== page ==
Pediatric rheumatologists are specialists who focus on the diagnosis and treatment of autoimmune and inflammatory disorders in children and adolescents. These disorders can affect the joints, muscles, bones, and organs of the body. Some common disorders that may be treated by a pediatric rheumatologist include:
- Juvenile idiopathic arthritis (JIA).T his is a type of arthritis that affects children under the age of 16, causing joint pain, swelling, and stiffness.
- Systemic lupus erythematosus (SLE). This is an autoimmune disorder that can affect the skin, joints, kidneys, and other organs of the body.
- Juvenile dermatomyositis (JDM). This is a rare inflammatory disorder that can cause muscle weakness and skin rashes.
- Systemic scleroderma: This is a rare autoimmune disorder that can cause hardening and thickening of the skin and connective tissue.
- Vasculitis. This is a group of disorders that cause inflammation of blood vessels, which can lead to damage of organs such as the kidneys, lungs, and brain.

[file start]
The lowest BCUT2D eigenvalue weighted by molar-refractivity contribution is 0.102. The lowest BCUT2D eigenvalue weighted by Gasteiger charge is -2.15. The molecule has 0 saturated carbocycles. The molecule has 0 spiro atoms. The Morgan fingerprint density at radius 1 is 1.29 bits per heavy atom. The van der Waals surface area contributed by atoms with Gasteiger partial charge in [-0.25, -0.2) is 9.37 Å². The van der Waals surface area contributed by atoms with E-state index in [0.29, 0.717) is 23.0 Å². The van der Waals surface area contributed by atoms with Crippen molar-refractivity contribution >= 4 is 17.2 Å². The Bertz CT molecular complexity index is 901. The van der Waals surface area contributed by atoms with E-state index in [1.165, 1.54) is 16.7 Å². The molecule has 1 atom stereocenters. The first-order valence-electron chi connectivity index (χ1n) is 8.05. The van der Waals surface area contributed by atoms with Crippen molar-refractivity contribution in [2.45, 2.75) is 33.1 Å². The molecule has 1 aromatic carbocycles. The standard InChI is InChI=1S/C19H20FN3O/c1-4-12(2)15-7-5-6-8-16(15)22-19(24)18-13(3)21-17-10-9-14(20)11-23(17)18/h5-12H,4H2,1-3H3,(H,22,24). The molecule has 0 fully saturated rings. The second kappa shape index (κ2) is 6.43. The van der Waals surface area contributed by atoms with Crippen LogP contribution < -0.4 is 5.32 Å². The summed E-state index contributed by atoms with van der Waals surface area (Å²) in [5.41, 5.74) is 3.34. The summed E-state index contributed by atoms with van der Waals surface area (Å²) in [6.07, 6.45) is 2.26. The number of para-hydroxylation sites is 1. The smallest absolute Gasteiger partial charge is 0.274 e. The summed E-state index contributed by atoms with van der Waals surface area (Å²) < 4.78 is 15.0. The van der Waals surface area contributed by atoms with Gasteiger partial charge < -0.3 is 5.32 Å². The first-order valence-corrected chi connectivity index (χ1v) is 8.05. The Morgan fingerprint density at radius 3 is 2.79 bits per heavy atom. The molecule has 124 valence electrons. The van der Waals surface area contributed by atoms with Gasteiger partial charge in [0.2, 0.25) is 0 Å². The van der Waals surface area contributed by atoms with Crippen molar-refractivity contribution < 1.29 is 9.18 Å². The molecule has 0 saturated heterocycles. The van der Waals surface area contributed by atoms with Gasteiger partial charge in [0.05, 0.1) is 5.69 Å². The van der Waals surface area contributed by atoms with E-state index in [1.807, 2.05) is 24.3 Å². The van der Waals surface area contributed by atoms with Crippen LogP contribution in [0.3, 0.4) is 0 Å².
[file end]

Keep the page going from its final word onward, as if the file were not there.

- Periodic fever syndromes: This includes disorders such as familial Mediterranean fever (FMF), which cause recurrent episodes of fever and inflammation.
- Chronic recurrent multifocal osteomyelitis (CRMO). This is a rare condition that causes inflammation in the bones and can lead to bone pain and fractures.
- Behçet’s disease. This is a rare disorder that causes inflammation in blood vessels and can affect the skin, eyes, and other organs.
Pediatric rheumatologists use a range of diagnostic tools, such as blood tests and imaging studies, to diagnose these and other disorders. Treatment may include medication to reduce inflammation and manage symptoms, as well as physical therapy to improve joint mobility and strength. They may also work closely with other healthcare providers, such as physical therapists and occupational therapists, to provide comprehensive care to children with these complex conditions.